MARCH Discussion Recap

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On Valentine’s Day, we gathered to discuss March: Book 1, John Lewis’s memoir as adapted by Lewis, Andrew Aydin, and Nate Powell. We originally meant to meet on the 7th, but this wacky winter hit Eugene with its second big snow storm of the year just in time to get in the CRG’s way.

We all enjoyed March, and could all imagine ourselves teaching it at some point. Considering its general marketing as a “children’s version” of the Lewis story, several of us admitted we did not expect the text to be so nuanced and formally innovative as it was. Below I will list the points of discussion and questions we raised:

  • Formal innovation of the text: extreme close ups on faces, varied and interesting panel transitions, complex page layouts–one particular topic of discussion was the image (on pg 27) of  Bible verse written onto young John Lewis’s body
  • We took note of John Lewis’s picture wall and were reminded of a similar picture wall in Isaiah Bradley’s home in Truth: Red, White, and Black. The picture wall is interesting both as a way to capture history, claim legitimacy, and in the way it mimics a comics page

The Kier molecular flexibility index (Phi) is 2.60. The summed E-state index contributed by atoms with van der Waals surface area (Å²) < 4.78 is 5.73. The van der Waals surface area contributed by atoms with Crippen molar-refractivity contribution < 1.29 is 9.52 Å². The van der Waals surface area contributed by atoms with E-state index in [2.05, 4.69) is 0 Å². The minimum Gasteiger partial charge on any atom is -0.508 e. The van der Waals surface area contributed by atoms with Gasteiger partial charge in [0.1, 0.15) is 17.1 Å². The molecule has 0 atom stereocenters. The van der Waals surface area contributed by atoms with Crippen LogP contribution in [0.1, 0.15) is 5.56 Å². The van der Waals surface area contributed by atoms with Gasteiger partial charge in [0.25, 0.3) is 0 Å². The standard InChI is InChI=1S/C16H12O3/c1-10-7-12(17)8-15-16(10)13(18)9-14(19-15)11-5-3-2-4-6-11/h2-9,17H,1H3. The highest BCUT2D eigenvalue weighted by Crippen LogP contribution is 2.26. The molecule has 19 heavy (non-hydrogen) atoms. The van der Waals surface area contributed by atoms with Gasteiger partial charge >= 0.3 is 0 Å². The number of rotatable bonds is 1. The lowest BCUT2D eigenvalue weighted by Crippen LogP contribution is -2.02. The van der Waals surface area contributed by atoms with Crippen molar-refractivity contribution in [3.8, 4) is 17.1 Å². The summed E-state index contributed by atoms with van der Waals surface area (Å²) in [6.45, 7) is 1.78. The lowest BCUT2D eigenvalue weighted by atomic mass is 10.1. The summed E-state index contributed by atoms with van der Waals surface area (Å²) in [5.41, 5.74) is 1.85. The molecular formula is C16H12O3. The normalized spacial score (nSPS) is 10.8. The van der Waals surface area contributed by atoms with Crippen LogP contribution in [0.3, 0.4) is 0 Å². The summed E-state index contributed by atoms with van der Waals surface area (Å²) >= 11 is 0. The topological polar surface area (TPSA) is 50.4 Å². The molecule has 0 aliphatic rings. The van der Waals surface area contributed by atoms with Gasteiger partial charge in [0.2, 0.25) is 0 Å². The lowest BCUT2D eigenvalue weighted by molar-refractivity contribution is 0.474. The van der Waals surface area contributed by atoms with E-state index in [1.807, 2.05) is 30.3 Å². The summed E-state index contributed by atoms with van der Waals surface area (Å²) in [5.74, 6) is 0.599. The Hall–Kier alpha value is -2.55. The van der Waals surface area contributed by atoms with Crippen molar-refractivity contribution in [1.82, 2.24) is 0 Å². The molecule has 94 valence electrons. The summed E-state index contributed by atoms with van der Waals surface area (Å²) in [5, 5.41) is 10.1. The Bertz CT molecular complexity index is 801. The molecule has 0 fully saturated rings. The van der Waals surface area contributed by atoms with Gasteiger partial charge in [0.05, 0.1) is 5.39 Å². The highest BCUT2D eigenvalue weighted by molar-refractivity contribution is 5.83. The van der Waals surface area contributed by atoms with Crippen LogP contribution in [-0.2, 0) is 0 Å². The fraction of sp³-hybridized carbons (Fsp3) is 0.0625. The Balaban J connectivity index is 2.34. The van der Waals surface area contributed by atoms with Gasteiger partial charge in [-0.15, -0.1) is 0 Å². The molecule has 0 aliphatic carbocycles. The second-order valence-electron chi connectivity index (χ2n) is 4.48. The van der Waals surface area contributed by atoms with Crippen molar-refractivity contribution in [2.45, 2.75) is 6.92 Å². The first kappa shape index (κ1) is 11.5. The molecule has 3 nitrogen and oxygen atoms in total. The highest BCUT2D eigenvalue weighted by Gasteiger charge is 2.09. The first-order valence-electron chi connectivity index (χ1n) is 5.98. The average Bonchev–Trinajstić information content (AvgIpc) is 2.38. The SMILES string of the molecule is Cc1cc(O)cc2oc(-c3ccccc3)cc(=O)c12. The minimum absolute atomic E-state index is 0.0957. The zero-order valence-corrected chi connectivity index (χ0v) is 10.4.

• MLK, Jr. presented in a very human light (first image, kind of tubby, in shirtsleeves, working at a desk–not the saintlike iconography we usually see)
  • Lewis has said that March was largely inspired by the 1957 comic book Martin Luther King and the Montgomery Story. We discussed the relationship between the two texts, with particular interest in the choice of medium/audience (comic books) and the use of framing narrative
  • Besides March, we also read the introduction to Howard and Johnson’s Black Comics. A large part of our discussion revolved around the question of what counts as black comics…this is particularly messy because Aydin and Powell are white men telling John Lewis’s story in a new format. Though it’s not connected to our group, this post by Qiana Whitted at the Hooded Utilitarian, along with its comments, presents the questions and concerns we discussed in a clear and concise way.
  • Though we did not have much time to discuss it before we had to disperse, we discussed the ways in which a comic text, and March in particular, formally reflects or undermines the nonviolent resistance espoused by King and Lewis. Josh argued that the encounter with the image is inherently violent in nature, and we are left to mull over how that may affect the text.

We look forward to seeing you next time. Our next text is slated to be Sowena’s Marzi, though we haven’t settled on a date yet.

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